Occupational therapy is a unique profession which looks at a holistic approach towards a person, i.e., not only at the reasons a person’s participation in activities has been impacted, but also at their roles and environment. Occupational therapists help people across their lifespan take part in the things they want and need to do through the therapeutic use of everyday activities (occupations).

For children, their occupations involve school activities, play, self-care and care for others. The primary goals of childhood are to grow, learn, and play. It is a child’s “job” or “occupation” to play, to develop physical coordination, emotional maturity, social skills to interact with other children, and self-confidence to try new experiences and explore new environments

One thing that parents struggle the most with is when they’re thinking about what equipment’s/materials/toys they should buy to enhance their child’s occupational performance.

We wanted to put together some information and tips about how to make an occupational therapy kit for your child. But, the first thing parents need to look at are to:
• Identify the challenges
• Discuss with their therapist
• Look for the equipment/materials easily available
• Get creative with one material
• Beware of any safety concerns



    Parents can create sensory area using simple materials like pillows, cushions, bedsheets, fidget toys, mattresses, table and chairs etc. Let’s get more ideas how we can use these materials.

    1. Pillows/Cushions, bedsheets and mattresses
      Pillow and mattress can be a great tool to plan vestibular and proprioceptive activities for motor control, balance, core strength and arousal.

      • Jumping on pillows
      • Crashing on a mattress
      • Walking over pillows and cushions
      • Lifting heavy cushions and arranging
      • Pillow fighting
      • Deep-pressure massages with pillows/cushions
      • Rolling inside a bedsheet
      • Creating a hammock swing with a bedsheet
      • Swaddling in a bedsheet
    2. Table and chair
      There are plenty of gross motor and motor planning activities we can do with a table and chair.

      • Pushing and pulling a table and chair
      • Lifting and stacking chairs
      • Chair pushups
      • Jumping from a chair and crashing on a mattress
      • Rocking on a chair (if available)
      • obstacle-crossing activity
    3. Sensory kit
      Parents can create a sensory kit for their child if they have sensory processing challenges. This sensory kit can have a variety of tools/materials which helps the child to deal with his/her sensory challenges. This will help the child be calmer, aroused and organized for daily chores.

    One major area where an occupational therapist helps children is improving their fine motor skills. Parents can make a fine-motor kit and select materials that are easily available. The aim of the kit is to provide a range of fun activities which will improve their fine motor skills.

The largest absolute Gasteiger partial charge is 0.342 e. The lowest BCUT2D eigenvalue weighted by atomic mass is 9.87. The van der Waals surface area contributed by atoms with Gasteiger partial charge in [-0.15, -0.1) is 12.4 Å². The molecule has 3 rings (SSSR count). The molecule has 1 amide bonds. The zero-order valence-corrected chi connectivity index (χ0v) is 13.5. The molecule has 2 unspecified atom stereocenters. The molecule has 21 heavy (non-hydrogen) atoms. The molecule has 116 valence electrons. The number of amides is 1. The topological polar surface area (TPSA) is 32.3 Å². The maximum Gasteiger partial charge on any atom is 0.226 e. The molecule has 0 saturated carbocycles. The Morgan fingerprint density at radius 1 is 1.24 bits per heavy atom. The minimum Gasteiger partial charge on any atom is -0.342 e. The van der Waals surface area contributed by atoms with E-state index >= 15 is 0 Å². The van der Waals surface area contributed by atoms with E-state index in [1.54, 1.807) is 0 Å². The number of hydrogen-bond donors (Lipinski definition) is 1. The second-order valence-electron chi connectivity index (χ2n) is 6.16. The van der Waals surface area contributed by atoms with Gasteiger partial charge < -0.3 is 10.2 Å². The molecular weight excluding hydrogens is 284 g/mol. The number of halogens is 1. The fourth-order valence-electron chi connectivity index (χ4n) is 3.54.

Here is a list of some materials you must have in your fine-motor kit.
    Visual Perceptual Skills are what enable a child to look at an object, understand what it is, how it is similar to other objects, how it is different from other objects, if it is upside-down or right-side up, if a part of it is missing, how big it is, how far away it is from them, and how far away it is from other objects in the environment. Here are few easily available items to teach visual perceptual skills.
    The activities of daily living (ADLs) are used to collectively describe fundamental skills required to independently care for oneself, such as eating, bathing, and mobility. The best way to make children aware of and teach ADLs is to involve them in real-time activities.

    1. Dining and kitchen area
      • Arrange dining table/chair
      • Share/pass food items/utensil/water
      • Offer to eat with different items like spoon/fork/hand
      • Arranging/sorting utensils/fruits/vegetables
      • Counting utensils/fruits/vegetables
      • Identifying items like fruits/vegetables/utensils
      • Scooping grains to fill boxes
      • Filling water bottles
      • Peeling boiled potato/peas/oranges
    2. Dressing and bathing time
      • Fold clothes
      • Sort and arrange clothes in closet
      • Dry clothes
      • Pour water and try to apply soap in bathing time
      • Use different texture loofah/towel for sensory issues
    3. Cleaning activity
      • Mopping
      • Table/Mirror cleaning
      • Bed making
      • Arranging toys

      Please note that your child should get involved in ADL activities with interest and minimal demand. If we push the child to do the activities in a perfect manner, they will not feel motivated to do it.

Parents don’t have to try all activities or spend a fortune on new toys and crafts. Just check the resources available at home or at low cost and see what may closely fit your child’s interests, age range, and abilities. Visit your occupational therapist for more suggestions specific to your child.


• .https://www.theottoolbox.com/teletherapy-activities-for-occupational-therapy/

Vandna Sinha

Vandna Sinha

Vandna Sinha is Occupational Therapist at PlayStreet. She has a masters degree in occupational therapy from SVNIRTAR, Odisha. She has been working in school and hospital set ups since 2013. She is certified in sensory integration module 1 and 4 by University of Southern California. She is also certified in wheel chair service training package basic level (MANUAL) by WHO.


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